*Deforestation leaves animals without homes. But it also allows these gasses to go into the atmosphere, increasing global warming. For these reasons, our focus is on the wrong area. Consider these staggering statistics; *Deforestation is the leading cause of 15% of carbon emissions. (The World Counts)

*According to deforestation and climate change stats published by Al Jazeera, Amazon’s carbon emissions rose by 9.6% in 2019.

*More than 20% of the world’s primary forest loss occurred in Canada. (ThoughtCo.)

*About 1,740 square miles of the Brazilian Amazon rainforest were destroyed between 2017 and 2019. (Mongabay)

*According to Haiti deforestation facts from Pacific Standard, the country may completely lose its rainforests in just 20 years. ()

*Bolivia is the fifth leading country in deforestation. (Mighty Earth)

*From 2001 to 2019, Indonesia lost 93% of tree cover in areas where deforestation is predominant. (Global Forest Watch)

*Deforestation affects Africa at twice the world rate. (Sustainable Food Systems)

*Africa is losing 3.9 million hectares of forest every year. (Ressources Magazine)

*Deforestation brings new diseases, such as COVID-19. When habitats are disrupted, animals come in contact with people and spread new diseases onto the human race. Many believe this is how HIV and the Ebola virus spread. (FutureLearn)

The data above is not really in dispute. If it were, the argument would not be about whether or not it was happening. What is clearly not in dispute is that these are disastrous figures and information that should shake us at our very core. While there are efforts to reverse this, the Amazon decreasing deforestation by two thirds is simply not enough. What is the United States doing about it? Is there really enough awareness among the citizens to gain support for solutions? What are the potential solutions for the U.S. as well as other countries that need our assistance and leadership?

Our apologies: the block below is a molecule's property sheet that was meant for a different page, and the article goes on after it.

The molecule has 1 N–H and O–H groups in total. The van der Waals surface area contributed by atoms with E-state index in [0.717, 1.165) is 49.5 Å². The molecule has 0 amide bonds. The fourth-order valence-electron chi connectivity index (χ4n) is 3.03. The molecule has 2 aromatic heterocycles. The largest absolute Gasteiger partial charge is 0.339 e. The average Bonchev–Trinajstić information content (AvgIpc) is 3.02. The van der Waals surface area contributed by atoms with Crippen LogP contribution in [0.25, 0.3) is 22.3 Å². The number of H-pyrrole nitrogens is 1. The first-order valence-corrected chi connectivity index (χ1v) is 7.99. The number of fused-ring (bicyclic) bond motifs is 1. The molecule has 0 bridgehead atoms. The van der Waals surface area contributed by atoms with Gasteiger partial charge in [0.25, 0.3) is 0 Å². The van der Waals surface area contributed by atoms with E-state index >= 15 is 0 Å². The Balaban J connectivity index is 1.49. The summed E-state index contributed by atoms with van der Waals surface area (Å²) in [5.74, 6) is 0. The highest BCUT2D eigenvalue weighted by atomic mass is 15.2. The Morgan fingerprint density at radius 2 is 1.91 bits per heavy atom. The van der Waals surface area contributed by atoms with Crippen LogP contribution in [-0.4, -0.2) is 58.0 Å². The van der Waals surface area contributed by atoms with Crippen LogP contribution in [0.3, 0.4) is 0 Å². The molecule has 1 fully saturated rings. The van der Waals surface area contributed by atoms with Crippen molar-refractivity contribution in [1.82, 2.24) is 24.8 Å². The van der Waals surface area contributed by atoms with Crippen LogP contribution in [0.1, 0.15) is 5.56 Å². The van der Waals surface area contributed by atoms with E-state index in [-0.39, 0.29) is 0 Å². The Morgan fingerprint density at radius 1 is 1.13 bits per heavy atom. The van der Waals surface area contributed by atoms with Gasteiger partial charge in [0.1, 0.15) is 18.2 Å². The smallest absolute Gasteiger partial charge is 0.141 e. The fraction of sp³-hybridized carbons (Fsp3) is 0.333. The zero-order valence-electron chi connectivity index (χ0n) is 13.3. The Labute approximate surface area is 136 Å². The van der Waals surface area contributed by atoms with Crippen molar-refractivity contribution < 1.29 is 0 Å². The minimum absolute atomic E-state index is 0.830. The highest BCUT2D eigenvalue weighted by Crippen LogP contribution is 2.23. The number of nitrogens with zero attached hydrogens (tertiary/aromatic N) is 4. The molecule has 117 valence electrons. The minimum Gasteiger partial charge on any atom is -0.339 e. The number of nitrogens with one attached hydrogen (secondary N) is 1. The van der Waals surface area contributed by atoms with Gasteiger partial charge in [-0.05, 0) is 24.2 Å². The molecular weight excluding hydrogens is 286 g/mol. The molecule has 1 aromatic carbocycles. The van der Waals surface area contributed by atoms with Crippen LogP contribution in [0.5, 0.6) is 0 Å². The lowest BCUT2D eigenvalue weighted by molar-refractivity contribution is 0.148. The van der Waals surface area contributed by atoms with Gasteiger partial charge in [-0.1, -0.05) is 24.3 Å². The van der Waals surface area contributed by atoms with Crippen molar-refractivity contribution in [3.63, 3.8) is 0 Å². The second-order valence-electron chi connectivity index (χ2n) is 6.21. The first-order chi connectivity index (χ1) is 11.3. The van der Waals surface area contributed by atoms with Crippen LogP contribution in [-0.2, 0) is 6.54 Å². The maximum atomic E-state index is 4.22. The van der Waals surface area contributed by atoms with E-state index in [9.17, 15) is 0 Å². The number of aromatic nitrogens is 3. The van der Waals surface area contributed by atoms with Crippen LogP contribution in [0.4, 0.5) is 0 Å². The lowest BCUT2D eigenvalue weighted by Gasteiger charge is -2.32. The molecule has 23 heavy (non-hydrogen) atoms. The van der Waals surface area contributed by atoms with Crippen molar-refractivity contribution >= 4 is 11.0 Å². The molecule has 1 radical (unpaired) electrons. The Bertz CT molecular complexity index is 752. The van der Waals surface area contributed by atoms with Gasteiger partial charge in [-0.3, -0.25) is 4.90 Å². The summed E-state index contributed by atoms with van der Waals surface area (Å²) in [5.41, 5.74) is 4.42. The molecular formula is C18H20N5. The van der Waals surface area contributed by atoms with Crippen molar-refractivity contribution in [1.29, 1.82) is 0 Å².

If it is the belief that the U.S. should lead the way, then the U.S. is going to have to put pressure on other countries and resource providers to assist them, as well as take care of its own backyard. Since we can all agree that this is one of the main culprits of climate change and global warming, it should not be so difficult to garner the political capital in order to make a difference. We are arguably putting billions of dollars in assistance to other programs that are not producing a dollar’s worth of results.

We can all agree that losing our forests ultimately will be our demise if not altered. Yet, we battle politically on an argument where two sides are dug in and will not budge. Meanwhile, we are wasting valuable time as the forests are vanishing right in front of our very eyes.

The problem is not just found in the U.S. Read the alarming statistics that impact us all.

*In 2019, the world lost more than 8.9 million acres of tropical rainforests. (Bloomberg)

*By 2030, there may be only 10% of the rainforests left. (The World Counts)

*Since the 1600s, the U.S. has destroyed 75% of virgin forests. (LoveToKnow)

This is the common hurdle that makes it as difficult as the climate change argument. However, this is where the U.S. can really lead the way by providing assistance, and other countries might be more accepting of the help. We need to have a “Forests for Life” program.